THE BLOG
10/17/2014 09:53 am ET Updated Dec 17, 2014

How You Can Be A Better Ally To Transgender Teens Like Me

Casey Hoke

When I think of the word "ally," I think of equality in a relationship and a mutual understanding of one another. Not only a mutual understanding, but a mutual kindness. Allyship isn't something that happens overnight, though. As people from a variety of backgrounds, we may not instantly "get it." And that's okay. To be better allies, we must consider all perspectives within our communities. And in that, communication is involved to learn, understand and support one another. This communication helped me to find my own allies.

Coming out as a transgender male was no easy feat.

I would be presenting differently, asking for a shift in my own pronouns and silently requesting to be respected and recognized as male. And sure, everyone responded with an initial "okay," but who was really on my side? The first time I knew that someone was on my side was when I came out to my friend Kayla. We weren't that close at the time. We talked a lot and had fun being confused in math class together. But through my process of coming out, she communicated with me the most out of all my friends. For some of my peers, communication became sparse and awkward between us. Or, I would get bombarded with invasive questions and topics about my "edgy lifestyle" from my "allies," who had initially expressed acceptance. But Kayla stayed through it all. She never openly questioned "why" I was male or had any qualms about my masculinity, like some of my peers, or asked the age old, "Do you like boys or girls now?" She asked if everything was okay with my folks, she told me her family supported me if I needed anything and most importantly at that point in my life -- she talked about issues not related to my gender. She retained her humor and our friendship.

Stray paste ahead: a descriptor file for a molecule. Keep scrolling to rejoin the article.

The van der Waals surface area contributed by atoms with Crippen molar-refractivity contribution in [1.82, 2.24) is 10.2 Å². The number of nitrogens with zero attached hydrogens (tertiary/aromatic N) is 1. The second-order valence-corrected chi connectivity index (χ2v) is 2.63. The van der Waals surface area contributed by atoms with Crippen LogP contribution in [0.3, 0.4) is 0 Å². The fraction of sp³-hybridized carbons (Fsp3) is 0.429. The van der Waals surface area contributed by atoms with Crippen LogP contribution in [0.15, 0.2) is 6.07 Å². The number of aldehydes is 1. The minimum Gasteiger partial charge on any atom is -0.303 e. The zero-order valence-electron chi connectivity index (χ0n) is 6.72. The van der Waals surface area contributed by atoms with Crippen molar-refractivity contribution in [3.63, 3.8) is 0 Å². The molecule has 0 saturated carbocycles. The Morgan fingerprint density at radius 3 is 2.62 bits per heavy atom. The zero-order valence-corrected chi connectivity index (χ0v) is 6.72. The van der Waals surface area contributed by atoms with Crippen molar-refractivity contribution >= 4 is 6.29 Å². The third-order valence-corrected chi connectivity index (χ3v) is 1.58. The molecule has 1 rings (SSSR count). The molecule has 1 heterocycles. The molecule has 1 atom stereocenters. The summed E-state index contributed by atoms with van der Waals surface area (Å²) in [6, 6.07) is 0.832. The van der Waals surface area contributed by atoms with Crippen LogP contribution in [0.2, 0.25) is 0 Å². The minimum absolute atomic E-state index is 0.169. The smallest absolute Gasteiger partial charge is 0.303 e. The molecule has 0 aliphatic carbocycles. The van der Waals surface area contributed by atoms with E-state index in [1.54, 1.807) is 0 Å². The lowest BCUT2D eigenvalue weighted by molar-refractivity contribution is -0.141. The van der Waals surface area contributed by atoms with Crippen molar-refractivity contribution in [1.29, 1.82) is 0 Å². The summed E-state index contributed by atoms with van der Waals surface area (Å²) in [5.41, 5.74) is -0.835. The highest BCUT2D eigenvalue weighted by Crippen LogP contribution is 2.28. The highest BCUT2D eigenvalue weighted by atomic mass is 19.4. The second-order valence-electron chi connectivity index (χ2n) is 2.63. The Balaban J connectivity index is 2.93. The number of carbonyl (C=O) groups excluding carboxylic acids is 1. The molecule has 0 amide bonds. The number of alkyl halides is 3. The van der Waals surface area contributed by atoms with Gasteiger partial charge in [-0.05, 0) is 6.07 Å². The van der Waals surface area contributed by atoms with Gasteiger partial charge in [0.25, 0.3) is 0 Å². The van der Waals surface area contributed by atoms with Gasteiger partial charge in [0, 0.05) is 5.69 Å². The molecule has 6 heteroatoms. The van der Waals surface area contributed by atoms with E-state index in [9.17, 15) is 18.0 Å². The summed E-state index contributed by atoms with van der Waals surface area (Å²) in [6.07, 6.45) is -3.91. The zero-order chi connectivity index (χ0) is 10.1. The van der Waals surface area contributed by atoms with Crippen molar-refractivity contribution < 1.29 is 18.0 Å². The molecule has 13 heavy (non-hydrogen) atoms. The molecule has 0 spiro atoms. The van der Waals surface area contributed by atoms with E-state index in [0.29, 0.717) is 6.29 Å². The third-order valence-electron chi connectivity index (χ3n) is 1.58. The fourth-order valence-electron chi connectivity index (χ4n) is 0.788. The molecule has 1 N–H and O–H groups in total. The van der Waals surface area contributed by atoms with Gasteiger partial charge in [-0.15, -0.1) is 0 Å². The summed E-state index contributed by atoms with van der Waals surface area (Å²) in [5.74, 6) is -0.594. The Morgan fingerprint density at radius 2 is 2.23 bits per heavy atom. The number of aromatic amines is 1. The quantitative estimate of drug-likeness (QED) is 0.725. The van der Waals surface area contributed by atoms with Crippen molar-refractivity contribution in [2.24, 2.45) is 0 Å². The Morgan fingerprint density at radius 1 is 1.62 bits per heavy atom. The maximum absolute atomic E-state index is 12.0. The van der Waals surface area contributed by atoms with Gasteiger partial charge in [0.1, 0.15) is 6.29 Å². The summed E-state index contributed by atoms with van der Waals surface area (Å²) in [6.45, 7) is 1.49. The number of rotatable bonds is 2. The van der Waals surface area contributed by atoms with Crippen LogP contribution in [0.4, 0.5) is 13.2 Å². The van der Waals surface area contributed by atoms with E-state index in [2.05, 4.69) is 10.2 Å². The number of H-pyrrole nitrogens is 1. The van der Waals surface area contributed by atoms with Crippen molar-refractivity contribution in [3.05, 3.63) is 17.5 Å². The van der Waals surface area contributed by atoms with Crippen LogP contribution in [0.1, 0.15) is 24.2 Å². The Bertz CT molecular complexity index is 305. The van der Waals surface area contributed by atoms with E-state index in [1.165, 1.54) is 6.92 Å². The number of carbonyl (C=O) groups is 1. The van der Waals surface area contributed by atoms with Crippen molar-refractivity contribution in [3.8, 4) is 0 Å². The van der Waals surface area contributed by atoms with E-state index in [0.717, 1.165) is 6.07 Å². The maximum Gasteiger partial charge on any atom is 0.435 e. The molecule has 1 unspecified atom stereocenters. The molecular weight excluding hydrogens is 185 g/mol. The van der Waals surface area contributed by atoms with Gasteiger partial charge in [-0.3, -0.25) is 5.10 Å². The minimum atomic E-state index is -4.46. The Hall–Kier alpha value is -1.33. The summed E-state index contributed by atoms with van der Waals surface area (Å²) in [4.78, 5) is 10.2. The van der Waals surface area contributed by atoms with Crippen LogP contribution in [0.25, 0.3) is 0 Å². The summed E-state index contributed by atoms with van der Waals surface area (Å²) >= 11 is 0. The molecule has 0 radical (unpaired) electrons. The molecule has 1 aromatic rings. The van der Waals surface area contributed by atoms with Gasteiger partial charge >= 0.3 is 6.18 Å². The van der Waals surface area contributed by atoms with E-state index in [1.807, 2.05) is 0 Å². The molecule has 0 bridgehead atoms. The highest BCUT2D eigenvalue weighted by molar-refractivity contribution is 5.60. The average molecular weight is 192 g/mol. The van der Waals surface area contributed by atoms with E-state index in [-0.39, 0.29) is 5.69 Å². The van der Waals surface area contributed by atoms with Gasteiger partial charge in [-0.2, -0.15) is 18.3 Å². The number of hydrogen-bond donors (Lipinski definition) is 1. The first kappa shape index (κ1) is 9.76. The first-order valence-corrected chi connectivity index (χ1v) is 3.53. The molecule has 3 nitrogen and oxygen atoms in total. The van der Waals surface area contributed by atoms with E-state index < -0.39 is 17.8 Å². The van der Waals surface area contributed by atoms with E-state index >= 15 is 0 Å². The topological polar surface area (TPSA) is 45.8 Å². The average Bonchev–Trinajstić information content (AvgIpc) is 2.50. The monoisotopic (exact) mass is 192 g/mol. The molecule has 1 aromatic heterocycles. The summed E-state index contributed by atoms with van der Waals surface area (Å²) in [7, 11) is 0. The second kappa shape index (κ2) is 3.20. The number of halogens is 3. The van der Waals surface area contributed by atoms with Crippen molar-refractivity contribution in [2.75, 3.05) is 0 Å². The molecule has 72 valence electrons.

In coming out, my gender was the topic that plagued me. I had so much anxiety about how I presented myself, how I would come out to different members of my community and what would become of me and my social life. But having her as someone I could go to as both a friend to kick back and discuss superheroes with, as well as a support system, is something I value and still recognize to this day as we continue a great friendship. So with her and many others now as my allies, I realize that I give back to them as an ally myself.

So I ask: How can I be a better ally?

Out of my own experiences, I've found the keys: communication and awareness. As my friends and teachers have done for me, I do the same. If a peer is down, I ask if they are okay, need to talk or just want to do something. Just as my friend Kayla did for me! While it's none of my business to invade another's privacy, I want them to know that I'm there to talk and listen, to understand more and to stand up if anything should come upon them.

Being an ally doesn't stop at one-on-one conversation; it also happens in everyday group conversation in class or the hallway. In making my own school a safer environment, I make sure to educate others and say "that's not okay" when someone makes a comment or slur against any identity or background. As a Caucasian, transgender male, I recognize that I don't have the same experiences as others. So with that, I spread my allyship beyond -- to others of different races, religions, genders, sexual orientations and other factors of identity. Communicating and spreading awareness to be mindful of our surrounding communities is crucial.

Through communication and awareness, we can all learn to be better allies.